Congressmen took free trips worth $50m
Thomas Ferraro, Reuters
Tuesday June 6, 2006
Members of the US Congress and their aides took free trips worth nearly $50m paid for by corporations, trade associations and other private groups between January 2000 and June 2005, according to a study published yesterday.
Some of the 23,000 trips featured hotel rooms costing $500 a night, $25,000 corporate jet rides and visits to popular spots such as Paris, Hawaii and Colorado ski resorts, said the research, conducted by the Centre for Public Integrity, American Public Media and Northwestern University's Medill News Service.
"In many instances, trip sponsors appeared to be buying access to elected officials or their advisers," the study said. While some excursions were legitimate fact-finding missions, others appeared to have been little more than "pricey vacations" wrapped around speeches or seminars in which the member of Congress was joined by family members.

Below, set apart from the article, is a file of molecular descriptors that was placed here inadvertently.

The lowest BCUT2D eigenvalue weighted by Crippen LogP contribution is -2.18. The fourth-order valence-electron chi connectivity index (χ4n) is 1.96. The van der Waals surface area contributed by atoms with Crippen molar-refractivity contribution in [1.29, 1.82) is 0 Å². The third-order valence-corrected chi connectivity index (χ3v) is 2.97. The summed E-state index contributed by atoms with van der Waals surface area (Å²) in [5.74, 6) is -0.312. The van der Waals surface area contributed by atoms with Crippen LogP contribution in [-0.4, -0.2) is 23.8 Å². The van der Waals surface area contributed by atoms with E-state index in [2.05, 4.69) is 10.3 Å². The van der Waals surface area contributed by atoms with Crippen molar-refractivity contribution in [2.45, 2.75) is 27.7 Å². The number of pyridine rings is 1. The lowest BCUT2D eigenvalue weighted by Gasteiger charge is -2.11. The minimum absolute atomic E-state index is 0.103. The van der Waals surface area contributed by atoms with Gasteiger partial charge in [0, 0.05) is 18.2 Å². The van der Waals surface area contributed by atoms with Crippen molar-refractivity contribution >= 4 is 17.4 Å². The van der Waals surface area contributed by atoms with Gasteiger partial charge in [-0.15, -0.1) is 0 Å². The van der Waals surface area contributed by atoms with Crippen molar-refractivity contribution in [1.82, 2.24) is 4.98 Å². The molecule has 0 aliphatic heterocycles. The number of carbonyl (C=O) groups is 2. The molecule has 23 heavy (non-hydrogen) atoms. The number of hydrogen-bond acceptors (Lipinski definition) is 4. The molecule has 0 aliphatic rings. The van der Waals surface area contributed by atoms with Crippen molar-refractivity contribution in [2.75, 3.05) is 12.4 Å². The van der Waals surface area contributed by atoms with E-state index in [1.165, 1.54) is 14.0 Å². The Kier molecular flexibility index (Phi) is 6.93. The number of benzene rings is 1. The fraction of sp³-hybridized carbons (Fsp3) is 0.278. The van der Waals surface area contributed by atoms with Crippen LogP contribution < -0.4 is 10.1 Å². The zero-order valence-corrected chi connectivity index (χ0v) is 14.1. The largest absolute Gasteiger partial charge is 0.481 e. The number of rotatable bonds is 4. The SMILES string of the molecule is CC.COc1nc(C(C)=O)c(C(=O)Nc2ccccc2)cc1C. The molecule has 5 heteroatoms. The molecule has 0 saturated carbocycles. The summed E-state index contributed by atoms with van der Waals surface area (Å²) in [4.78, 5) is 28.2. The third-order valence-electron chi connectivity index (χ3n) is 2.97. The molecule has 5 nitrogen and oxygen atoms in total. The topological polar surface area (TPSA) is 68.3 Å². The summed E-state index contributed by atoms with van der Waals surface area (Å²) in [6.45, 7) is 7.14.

The data emerged from a nine-month review of congressional travel disclosure forms and coincided with continuing federal inquiry into corruption and efforts to clean up how Congress does business.
The lobbyist Jack Abramoff pleaded guilty to fraud charges in January and admitted that he had showered golf trips, sports tickets and other gifts on members of Congress in return for actions that would help his clients.
In response, the Senate and House of Representatives have voted to toughen ethics guidelines and require greater degrees of disclosure. But critics say more needs to be done.
Congressional trip sponsors, the study said, included Microsoft, Time Warner, the Walt Disney Company and the Association of American Railroads.